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Bad Trips: travails of the traveller


Lately the trend in literary travel writing is that the best of times is the worst of times. All of us secretly relish the bad trip, especially when it’s somebody else’s. The gist of recent anthologies–Danger! (Travelers’ Tales), I Should Have Gone Home (RDR Books), and By the Seat of My Pants (Lonely Planet)–is that we prefer disaster stories of struggling to rescue lost luggage, haggling with crazy taxi drivers, battling golf-ball-sized bugs, and eliminating nauseous food. In fact, the very word travel itself derives from travail—to suffer or endure.

From Homer’s Odyssey to Homer Simpson, bad trips make us laugh at the world and ourselves. As the over-the-top Tarantino thriller Hostel showed us, mixing the European Grand Tour with grand guignol, it is now officially a dangerous world. Literary travel has become more edgy and sophisticated, self-referential and way much darker. Most of us who travel are looking for a good story: unfortunately, the best stories almost always involve frisson: something goes wrong.

My shortlived zine Unpleasant Vacations: The Magazine of Misadventure specialized in such dangerous delusions. One apocryphal tale was about a year-long trip to the Southern Hemisphere, where I got stuck in a New Zealand mountain hut, until a British hiker with khaki Tintin shorts saved my life. I summed up boldly, “The mysterious hiker boosted my courage to continue tramping out of this mess, convincing me ‘to be sure to write it all down when [I] get back.’ “ Back home I purchased The Songlines, and realized the mysterious hiker and this canny writer cat were one and the same: Bruce Chatwin! So a chance meeting made me stop traveling to collect countries, and start traveling to write about them. I had become, as Barton Fink crazed, “A Writah!” As in any bildungsroman, overcoming adversity is the spam and bugjuice of the postmodern travel essayist.

But please forgive me. I still haven’t read On the Road or Zen and the Art of Motorcycle Maintenance. I am, however, rereading Larry Dean Olsen’s Outdoor Survival Skills. Olsen, a proponent of Stone Age living, writes: “A survivor also possesses a utopian attitude. . . . He makes even the most miserable existence seem like millennial splendor.”

One of the best genre books ever written is Brazilian Adventure, by Peter Fleming (“James Bond”-creator Ian Fleming’s brother). Every travel book since the 1930s, including those by the restless Rolf Potts (Vagabonding) and the peripatetic Tony Perrottet (Pagan Holiday), sort of pays lip service to it. In it, Fleming, in search of the missing explorer Colonel Fawcett, elocutes, “Otherwise, beyond the completion of a 3000 mile journey, mostly under amusing conditions, through a little-known part of the world, and the discovery of one new tributary to a tributary to a tributary of the Amazon, nothing of importance was achieved.”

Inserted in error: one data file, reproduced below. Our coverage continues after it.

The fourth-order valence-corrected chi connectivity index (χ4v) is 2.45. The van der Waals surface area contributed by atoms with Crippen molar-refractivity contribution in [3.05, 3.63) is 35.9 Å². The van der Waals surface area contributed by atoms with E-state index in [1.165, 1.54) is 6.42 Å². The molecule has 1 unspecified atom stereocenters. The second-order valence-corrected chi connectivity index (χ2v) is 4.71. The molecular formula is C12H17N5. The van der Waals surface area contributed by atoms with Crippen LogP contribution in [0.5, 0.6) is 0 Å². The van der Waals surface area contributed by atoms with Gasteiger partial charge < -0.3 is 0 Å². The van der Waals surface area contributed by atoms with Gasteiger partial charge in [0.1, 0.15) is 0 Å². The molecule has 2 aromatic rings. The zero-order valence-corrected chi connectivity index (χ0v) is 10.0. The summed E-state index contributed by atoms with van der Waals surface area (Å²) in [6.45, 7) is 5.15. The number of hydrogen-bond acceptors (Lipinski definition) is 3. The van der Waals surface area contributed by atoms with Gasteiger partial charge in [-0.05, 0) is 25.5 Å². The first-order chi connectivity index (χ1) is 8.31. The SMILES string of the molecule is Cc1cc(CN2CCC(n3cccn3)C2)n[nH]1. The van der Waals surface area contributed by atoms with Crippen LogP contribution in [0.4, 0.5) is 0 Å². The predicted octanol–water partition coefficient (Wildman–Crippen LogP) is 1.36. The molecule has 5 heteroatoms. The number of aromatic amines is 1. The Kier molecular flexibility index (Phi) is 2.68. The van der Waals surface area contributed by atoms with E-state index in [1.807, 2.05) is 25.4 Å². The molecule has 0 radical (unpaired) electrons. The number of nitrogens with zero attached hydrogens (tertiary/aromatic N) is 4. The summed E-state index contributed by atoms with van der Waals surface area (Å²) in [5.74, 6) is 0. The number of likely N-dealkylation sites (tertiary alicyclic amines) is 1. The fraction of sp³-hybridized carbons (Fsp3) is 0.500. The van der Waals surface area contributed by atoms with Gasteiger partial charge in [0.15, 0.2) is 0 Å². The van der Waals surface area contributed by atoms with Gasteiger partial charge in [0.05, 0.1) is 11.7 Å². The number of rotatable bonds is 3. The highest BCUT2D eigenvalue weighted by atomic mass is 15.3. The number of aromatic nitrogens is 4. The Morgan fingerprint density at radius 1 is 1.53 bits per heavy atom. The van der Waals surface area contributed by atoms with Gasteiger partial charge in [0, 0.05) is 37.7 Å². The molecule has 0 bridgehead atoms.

Fleming admits his book could have had more on the Amazon-adventure-story’s amusingly un-PC “Indian menace,” but with no arrows quivering in his tent-pole and no tomtoms throbbing ominously in the night, he’s sure the reader will get fed up: “ ‘This chap,’ he will say, ‘led me to suppose that, once in the interior of Brazil, he would be under almost continuous fire from his dusky brethren. And now here he is in the last chapter proposing to lay down his pen without having sustained so much as a flesh wound from their primitive weapons.’ ” Understatement.

Danger, adrenaline, the thrill of adventure, anything beats being caught with your pants down without toilet paper in a third-world hellhole, learning the “southpaw swipe”—or, if you will, close encounters of the turd kind. (Travelers’ Tales books like There’s No Toilet Paper . . . on the Road Less Traveled and Not So Funny When It Happened confirm our worst fears of unfamiliar lands and foreign plumbing). As road warrior Tim Cahill, author of books with lurid titles like Jaguars Ripped My Flesh and Pecked to Death by Ducks, says, “Danger compels us to commit philosophy, and in a big damn hurry to boot!”

Indeed, adventure writers like John Krakauer (Into the Wild) specialize in books that are downright life-threatening. Too, T. E. Lawrence, an obvious danger addict, said, “I dared to dream with my eyes open.” In the book Bad Trips, Keith Fraser says, “The fruits of bad trips should be redemptive. The writer escapes, feels wiser perhaps, survives to bring back tales of ennui and strangely focused mirrors.” When I met Redmond O’Hanlon, author of In Trouble Again, at a New York reading, he displayed a souvenir from a malaria-mad Congo trip gone wrong (No Mercy): a preserved monkey’s finger. Which drives in the old adage from the terrifying fable “The Monkey’s Paw,” be careful what you wish for.